The True Cost of Building Green

The True Cost of Building Green


With buildings contributing to 40 percent of  emissions, architects play a key role in preserving the environment and making significant steps to carbon neutrality. With the goal of limiting global warming to 1.5 degrees Celsius by 2030, we can’t neglect to invest in green buildings.

Building green requires purposeful consideration of the impact that construction and building operation has on its surroundings. This includes energy and water usage, watershed impact, materials selection, eco-systems impact, and climate change. Building green should not only consider the project’s owner but also its occupants, the surrounding community, and future generations.

The challenge is that many believe that building green costs more than building conventionally. But, what’s the true cost? Is building green worth it?

When polled, many citizens were under the impression that green buildings cost 17% more to build than a traditional-built building. However, research shows only a 5% increase in the cost to build green.

That small increase in building costs is offset by cost efficiencies in reduced operating expenses each year.  Approximately 33% of energy used in North America is attributed to heating, cooling, and operating buildings. If one-third of energy use comes from buildings, why wouldn’t we build green? Not only would the building’s owner benefit financially for years to come, the environment benefits too. And, when the environment benefits, we all benefit.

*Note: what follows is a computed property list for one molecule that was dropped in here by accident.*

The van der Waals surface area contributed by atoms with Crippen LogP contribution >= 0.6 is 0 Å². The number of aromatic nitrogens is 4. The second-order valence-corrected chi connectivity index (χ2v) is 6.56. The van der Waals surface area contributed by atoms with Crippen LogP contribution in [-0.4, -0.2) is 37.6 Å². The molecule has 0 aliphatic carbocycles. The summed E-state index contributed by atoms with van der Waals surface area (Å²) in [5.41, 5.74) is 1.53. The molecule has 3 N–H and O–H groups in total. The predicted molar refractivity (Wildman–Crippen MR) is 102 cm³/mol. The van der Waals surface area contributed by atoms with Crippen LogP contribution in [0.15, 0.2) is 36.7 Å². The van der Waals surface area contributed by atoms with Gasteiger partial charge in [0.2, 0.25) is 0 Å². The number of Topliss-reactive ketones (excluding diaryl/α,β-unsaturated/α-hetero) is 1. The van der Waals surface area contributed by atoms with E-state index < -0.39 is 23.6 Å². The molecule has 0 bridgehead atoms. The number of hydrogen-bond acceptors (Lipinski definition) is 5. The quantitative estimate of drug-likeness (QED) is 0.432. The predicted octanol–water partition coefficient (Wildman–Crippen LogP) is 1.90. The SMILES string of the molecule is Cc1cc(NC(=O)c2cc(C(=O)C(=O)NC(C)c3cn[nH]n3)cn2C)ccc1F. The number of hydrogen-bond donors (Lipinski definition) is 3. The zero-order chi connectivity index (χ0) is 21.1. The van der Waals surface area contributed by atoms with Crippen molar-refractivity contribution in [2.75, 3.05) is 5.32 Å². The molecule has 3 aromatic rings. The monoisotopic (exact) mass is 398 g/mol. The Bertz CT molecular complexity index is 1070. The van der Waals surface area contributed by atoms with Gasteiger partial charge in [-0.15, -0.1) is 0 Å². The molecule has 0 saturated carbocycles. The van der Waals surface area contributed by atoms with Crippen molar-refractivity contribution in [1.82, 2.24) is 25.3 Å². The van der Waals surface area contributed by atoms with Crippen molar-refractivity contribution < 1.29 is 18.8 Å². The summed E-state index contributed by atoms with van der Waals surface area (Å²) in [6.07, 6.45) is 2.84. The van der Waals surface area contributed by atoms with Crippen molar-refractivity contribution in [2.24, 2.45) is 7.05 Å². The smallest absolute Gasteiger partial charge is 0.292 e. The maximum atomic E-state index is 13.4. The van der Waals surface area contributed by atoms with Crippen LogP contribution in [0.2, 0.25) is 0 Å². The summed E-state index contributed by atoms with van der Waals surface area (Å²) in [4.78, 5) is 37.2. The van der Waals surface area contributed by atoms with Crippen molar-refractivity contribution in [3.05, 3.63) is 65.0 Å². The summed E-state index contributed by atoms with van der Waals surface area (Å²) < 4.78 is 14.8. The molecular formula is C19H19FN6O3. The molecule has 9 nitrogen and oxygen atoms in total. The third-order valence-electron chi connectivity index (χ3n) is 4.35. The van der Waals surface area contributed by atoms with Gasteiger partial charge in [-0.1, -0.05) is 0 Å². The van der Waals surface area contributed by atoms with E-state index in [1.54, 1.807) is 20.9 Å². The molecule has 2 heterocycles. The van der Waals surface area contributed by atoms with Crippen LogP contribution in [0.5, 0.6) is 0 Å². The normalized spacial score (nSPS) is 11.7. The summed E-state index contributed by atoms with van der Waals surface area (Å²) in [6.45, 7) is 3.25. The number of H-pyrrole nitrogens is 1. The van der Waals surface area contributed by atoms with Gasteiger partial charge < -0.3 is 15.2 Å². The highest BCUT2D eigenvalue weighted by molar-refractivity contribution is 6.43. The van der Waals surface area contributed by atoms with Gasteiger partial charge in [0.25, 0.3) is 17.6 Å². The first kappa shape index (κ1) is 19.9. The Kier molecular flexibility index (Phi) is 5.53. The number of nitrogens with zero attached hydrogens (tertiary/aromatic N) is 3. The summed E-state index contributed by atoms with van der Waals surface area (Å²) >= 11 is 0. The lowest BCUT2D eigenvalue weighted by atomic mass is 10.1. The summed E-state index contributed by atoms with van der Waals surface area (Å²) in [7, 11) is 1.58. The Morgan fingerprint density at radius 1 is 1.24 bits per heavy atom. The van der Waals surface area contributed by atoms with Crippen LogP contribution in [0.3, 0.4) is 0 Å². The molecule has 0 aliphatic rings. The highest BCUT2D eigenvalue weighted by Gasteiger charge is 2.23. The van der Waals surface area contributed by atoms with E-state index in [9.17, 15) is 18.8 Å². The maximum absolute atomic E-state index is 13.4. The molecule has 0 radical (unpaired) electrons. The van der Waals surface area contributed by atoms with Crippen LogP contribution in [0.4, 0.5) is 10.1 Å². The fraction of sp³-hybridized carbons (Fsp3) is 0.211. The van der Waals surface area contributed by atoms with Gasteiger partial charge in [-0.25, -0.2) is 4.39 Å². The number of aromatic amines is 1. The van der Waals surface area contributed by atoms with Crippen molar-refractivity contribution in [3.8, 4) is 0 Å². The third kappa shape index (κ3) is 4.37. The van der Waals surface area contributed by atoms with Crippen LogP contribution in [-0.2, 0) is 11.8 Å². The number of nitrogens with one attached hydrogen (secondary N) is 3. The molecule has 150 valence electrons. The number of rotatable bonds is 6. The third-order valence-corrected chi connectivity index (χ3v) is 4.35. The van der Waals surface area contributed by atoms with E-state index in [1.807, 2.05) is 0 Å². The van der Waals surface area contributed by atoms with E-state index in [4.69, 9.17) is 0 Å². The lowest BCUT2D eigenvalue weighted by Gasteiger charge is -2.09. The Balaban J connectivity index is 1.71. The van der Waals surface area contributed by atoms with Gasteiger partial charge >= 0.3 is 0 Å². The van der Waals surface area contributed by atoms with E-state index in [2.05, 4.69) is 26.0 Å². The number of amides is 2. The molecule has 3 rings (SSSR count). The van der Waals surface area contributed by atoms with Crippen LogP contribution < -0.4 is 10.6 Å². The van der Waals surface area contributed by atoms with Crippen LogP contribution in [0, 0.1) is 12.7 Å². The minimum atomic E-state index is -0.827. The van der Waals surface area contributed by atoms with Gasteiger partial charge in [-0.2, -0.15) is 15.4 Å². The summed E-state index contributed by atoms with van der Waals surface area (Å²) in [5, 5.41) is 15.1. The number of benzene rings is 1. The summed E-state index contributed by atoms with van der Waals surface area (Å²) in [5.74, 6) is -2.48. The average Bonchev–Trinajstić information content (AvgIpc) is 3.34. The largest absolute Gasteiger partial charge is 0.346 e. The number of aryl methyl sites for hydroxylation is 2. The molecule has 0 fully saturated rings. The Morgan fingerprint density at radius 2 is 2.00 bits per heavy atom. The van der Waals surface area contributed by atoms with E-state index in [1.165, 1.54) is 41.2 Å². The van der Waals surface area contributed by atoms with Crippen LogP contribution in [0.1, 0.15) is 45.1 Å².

The number one business benefit of building green is lower operating costs. The USGBC reported that 77% of US survey respondents chose lower operating costs as the most important benefit. Depending on the number of sustainable elements in a building, operating costs such as utility payments are lowered with up to 25% to 30% in savings each year.

Thinking about building green? Here are some tips to keep you in the green and on budget:

  • Plan It: Form your team early and convey your environment-conscious goals. Include the expertise of energy modelers, engineers, and specifiers. Task everyone with the role of creating and supporting a carbon-neutral plan while staying on budget.
  • Convey the Need: Get the project owner on board and emphasize that building green is a need, not a want. Explain the misconceptions about higher-costs in building green, and deliver your plan to meet the owner’s expectations with the budget and the environment in mind.
  • Stay Committed and Creative: It’s easy to lose momentum as the project progresses. Continuously remind the team of the original goals. Be flexible as the project evolves, but work together to find creative solutions that meet the expectations of all stake holders.
  • CarbonNeutralStampAvoid Business-As-Usual: Remind the builder that just-meeting-code isn’t good enough. The new approach has green in mind.
  • Use Your Resources: You don’t have to go it alone. The AIA provides support to help you meet the 2030 Commitment of making all new buildings carbon neutral by 2030.  Architects like you have used the 2030 Design Data Exchange (DDx) to enter data and best practices to track energy-savings progress. In fact, for 2017, the data reported a savings of $3.2 billion in annual operating costs. And, that’s just the savings from those reporting. This data continues to help architects make the case to project owners that building green is a win-win.

Green buildings are truly investment properties with amazing benefits to so many. While it may be tempting to compare up-front costs, it’s important that we understand the long-term savings in building green. Ultimately, those savings will offset initial costs and provide inhabitants with confidence knowing that their structure is built with the environment, and them, in mind.